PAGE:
Health: Getting Ready To Roll

From the day Avrick Altmann was born 15 months ago, his mom, Dr. Tanya Remer Altmann, has kept him moving. She gave him plenty of "tummy time" on the floor. She held up bright objects and rattles so he would lift his head. When he was about 4 months, she even bought him a tiny basketball hoop (LeapFrog Learning Hoops; $24.83 at walmart. com ) so he could practice shooting a ball through it. "Kids form habits at an extremely young age," says Altmann, editor in chief of the American Academy of Pediatrics' book "The Wonder Years: Helping Your Baby and Young Child Successfully Negotiate the Major Developmental Milestones" ($24), due out this week.

Increasingly, physicians worry that those habits will turn out to be sedentary ones. Babies need plenty of time on their bellies to strengthen muscles for rolling over and crawling. But with the AAP telling parents to put babies to sleep on their backs to prevent SIDS, and with multitasking caregivers keeping kids in strollers and car seats while they run errands or take phone calls, babies are too sedentary. "Our lives are busier, and everybody seems to feel pinched for time," says pediatrician Stephen Rice, chairman of the health and science policy committee for the American College of Sports Medicine. Here's how to make sure your infant gets enough quality playtime.

Get down: Babies like to play on the floor with their favorite toys--their parents. Your mere presence causes them to kick more, says James Galloway, associate professor of physical therapy and psychology at the University of Delaware. Starting at about 10 weeks, lie beside your baby on the floor to encourage her to roll toward you. Later, buy stacking blocks or other colorful toys (try the Baby Whoozit, $8.95 at ) and place them away from her, so she'll reach, wriggle or crawl to get them.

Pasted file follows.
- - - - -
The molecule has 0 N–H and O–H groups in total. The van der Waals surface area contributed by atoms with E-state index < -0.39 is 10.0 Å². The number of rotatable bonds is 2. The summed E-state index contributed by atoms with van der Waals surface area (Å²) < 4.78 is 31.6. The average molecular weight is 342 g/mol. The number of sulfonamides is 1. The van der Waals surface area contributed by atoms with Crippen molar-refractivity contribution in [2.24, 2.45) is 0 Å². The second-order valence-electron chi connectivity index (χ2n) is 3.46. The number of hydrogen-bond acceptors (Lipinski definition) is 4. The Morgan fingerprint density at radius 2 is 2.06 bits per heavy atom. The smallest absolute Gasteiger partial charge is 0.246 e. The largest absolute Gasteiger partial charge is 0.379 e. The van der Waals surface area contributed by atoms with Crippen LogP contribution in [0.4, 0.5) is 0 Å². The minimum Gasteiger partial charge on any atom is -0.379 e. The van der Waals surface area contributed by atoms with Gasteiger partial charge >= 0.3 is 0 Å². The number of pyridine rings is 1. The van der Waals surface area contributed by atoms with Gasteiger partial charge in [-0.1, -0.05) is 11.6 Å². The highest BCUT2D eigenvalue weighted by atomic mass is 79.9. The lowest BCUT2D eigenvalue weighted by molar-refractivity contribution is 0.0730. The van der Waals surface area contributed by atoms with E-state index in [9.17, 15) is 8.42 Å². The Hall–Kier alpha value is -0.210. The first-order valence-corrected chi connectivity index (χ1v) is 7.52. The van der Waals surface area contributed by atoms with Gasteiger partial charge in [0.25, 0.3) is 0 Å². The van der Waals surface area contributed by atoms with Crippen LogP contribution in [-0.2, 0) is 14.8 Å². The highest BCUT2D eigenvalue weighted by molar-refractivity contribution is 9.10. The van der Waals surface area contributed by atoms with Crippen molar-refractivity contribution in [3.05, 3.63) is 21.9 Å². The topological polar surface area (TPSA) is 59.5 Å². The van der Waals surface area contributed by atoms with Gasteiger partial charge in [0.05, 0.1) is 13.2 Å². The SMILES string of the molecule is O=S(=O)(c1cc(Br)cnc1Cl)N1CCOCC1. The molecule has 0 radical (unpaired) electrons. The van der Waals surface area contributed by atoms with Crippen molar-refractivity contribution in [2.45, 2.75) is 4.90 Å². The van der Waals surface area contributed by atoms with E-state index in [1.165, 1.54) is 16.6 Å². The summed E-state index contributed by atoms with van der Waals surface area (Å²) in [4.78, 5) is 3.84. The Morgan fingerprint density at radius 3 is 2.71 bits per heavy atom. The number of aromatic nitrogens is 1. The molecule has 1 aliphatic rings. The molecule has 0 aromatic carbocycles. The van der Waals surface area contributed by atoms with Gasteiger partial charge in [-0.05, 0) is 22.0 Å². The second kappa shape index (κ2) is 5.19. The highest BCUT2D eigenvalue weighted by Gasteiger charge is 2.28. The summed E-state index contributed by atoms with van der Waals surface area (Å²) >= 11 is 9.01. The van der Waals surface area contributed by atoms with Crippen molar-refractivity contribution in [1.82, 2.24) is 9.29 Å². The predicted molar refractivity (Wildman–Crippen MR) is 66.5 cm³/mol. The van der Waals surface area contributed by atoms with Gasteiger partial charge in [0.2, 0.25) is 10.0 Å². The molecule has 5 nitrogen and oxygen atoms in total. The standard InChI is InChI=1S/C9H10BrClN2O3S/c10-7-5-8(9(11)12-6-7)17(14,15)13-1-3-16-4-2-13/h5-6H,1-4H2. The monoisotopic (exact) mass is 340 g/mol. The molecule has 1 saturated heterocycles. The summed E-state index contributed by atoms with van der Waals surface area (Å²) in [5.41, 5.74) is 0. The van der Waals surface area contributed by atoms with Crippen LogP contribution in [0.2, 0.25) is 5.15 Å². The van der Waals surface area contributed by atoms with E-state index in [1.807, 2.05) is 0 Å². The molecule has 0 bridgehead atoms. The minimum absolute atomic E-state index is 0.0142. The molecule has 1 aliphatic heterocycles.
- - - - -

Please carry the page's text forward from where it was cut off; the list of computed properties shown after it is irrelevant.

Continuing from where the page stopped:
Vary your setting: Expose your baby to as many textures, smells and sounds as possible. If it's warm, take him outside on the grass. Indoors, move between a colorful floor mat (see ) and soft furniture. Closely supervise your baby at all times (for childproofing tips, visit the Consumer Product Safety Commission at ).

Turn on the tunes: Play a variety of music to get them moving. The "For the Kids" album ($10.99; ) has tunes by Cake and Barenaked Ladies that parents will love, too.

Don't overdirect: Free play stimulates your child's curiosity, so remember to sometimes sit back and watch."You want to let them explore the world on their own terms," says Rice.

Limit car-seat and stroller time: When you can, take your baby in your arms or in a carrier like the Baby Bjorn (from $79.99; ) instead of a stroller. That way, "when you're moving, the baby also has to move," says Mary Weck, a physical therapist at Children's Memorial Hospital in Chicago.

Curb use of stationary play centers: These devices, which keep babies suspended, may delay walking, says Weck. Instead, use a playpen like the Graco Pack 'n Play (from $59.99 at ) to keep kids safe while you cook dinner. Avoid walkers, which can cause injuries.

Have fun: "Everything that your infant sees and touches and smells stimulates brain development," says Altmann. Exercise may seem tedious to you. But for babies, it's just playtime.